Ponoka Elementary adopts Olympic speed skater

PES students, dressed in red, were given a special visit Nov. 18 from 21-year-old Jessica Gregg, an Edmontonian on her way to the Vancouver 2010 Olypmics

Jessica Gregg

Jessica Gregg

By Jasmine Franklin

“Go Jessica go,” Ponoka Elementary students chanted. “Go Jessica go!”

PES students, dressed in red, were given a special visit Nov. 18 from 21-year-old Jessica Gregg, an Edmontonian on her way to the Vancouver 2010 Olypmics.

“Everyone needs to make stepping stones to achieve your goals,” Gregg said. “Enjoy what you do, and do it because it’s fun.”

Gregg has been “adopted” by the school through the national “Adopt an Athlete” program. With the program, the schools raise funds for training and in exchange, students are updated on the Olympian’s journey through emails and learn to contribute to their communities at an early age.

“My dream goal has always been to reach the Olympics from the time I was a little girl,” Gregg said. “I fell in love with the sport — the competition, the speed and the travelling.”

With her record time of 43.29 seconds for 500 metres in short-track speed skating, this Albertan speed skater started comes from a long line of Olympic athletes.

Her mom, Kathy Gregg, went to the Olympics in 1976 and 1980 in long-track speed skating, and her father, Randy, played on the Canadian Olympic hockey team in 1980 where her parents met. Her father went on to play for the Edmonton Oilers.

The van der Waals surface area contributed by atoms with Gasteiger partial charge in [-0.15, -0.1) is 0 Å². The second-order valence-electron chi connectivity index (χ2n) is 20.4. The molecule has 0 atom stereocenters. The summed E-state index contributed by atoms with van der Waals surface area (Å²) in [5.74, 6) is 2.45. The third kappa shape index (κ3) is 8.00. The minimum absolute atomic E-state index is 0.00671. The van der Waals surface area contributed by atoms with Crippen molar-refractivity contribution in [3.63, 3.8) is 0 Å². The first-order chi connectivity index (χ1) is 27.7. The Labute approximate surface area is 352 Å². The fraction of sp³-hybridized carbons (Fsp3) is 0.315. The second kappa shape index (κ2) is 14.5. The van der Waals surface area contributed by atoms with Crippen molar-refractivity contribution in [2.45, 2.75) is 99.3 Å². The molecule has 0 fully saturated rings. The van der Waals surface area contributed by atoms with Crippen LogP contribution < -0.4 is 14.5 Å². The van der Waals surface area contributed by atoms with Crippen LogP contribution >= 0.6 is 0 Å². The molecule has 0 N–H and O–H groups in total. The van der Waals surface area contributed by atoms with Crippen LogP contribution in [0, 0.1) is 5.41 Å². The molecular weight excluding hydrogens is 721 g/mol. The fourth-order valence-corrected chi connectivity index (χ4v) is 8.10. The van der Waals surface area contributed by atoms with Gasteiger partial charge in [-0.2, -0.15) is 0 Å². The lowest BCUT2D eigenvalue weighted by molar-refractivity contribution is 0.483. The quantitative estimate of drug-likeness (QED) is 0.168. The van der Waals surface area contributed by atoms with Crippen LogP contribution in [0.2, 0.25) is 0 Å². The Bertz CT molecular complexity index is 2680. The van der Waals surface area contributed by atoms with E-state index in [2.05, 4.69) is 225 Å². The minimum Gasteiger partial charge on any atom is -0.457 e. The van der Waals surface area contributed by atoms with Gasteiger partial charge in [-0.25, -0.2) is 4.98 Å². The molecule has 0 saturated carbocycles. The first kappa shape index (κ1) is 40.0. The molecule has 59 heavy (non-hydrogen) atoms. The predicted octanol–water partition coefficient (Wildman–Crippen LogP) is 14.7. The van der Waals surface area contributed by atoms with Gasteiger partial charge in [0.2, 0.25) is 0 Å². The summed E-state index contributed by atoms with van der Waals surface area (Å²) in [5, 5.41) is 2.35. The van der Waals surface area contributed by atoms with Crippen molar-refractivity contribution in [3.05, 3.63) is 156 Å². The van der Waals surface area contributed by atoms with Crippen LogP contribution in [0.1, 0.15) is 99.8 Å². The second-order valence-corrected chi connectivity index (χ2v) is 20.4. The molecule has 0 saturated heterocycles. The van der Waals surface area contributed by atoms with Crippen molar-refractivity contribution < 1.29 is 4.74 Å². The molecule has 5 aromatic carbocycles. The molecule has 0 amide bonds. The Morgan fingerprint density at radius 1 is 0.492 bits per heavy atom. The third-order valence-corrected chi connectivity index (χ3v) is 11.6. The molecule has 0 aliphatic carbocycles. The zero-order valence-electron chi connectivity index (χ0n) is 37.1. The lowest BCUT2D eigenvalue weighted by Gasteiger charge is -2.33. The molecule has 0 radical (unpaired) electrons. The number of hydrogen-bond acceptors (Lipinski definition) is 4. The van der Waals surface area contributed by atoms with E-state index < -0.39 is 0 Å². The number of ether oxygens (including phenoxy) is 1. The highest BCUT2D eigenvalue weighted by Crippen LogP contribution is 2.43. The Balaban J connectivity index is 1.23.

But Gregg began her speed skating career at age five in Edmonton. As she grew older she began skating locally, eventually moved up to competing around the province. By age 13 she was competing across Canada and at 16 made the junior short track team, travelling to Serbia where she won a bronze medal in the 500 metre race.

Her days are consumed with ice and speed.

Training twice a day, six days per week this young athlete tries to lead a balanced life while obtaining her studies in kinesiology at the University of Calgary.

But the winter of 2010 will mark an important part of this young woman’s life. She will follow in the footsteps of her Olympic family while try to break her way through to the top.

“I was kind of expecting to go,” Gregg said. “I was ranked first in Canada, but it was still a huge surprise and honor.”

Students at the school felt just as honored to have Gregg in their gymnasium. After a question and answer period between Gregg and classroom representatives, it was discovered her favorite store is Lululemon and she sharpens her skates before every run.

The school presented Gregg with a Team Canada shirt and will continue to fundraise to support her.

Gregg is expected to return to the school after her Olympic experience.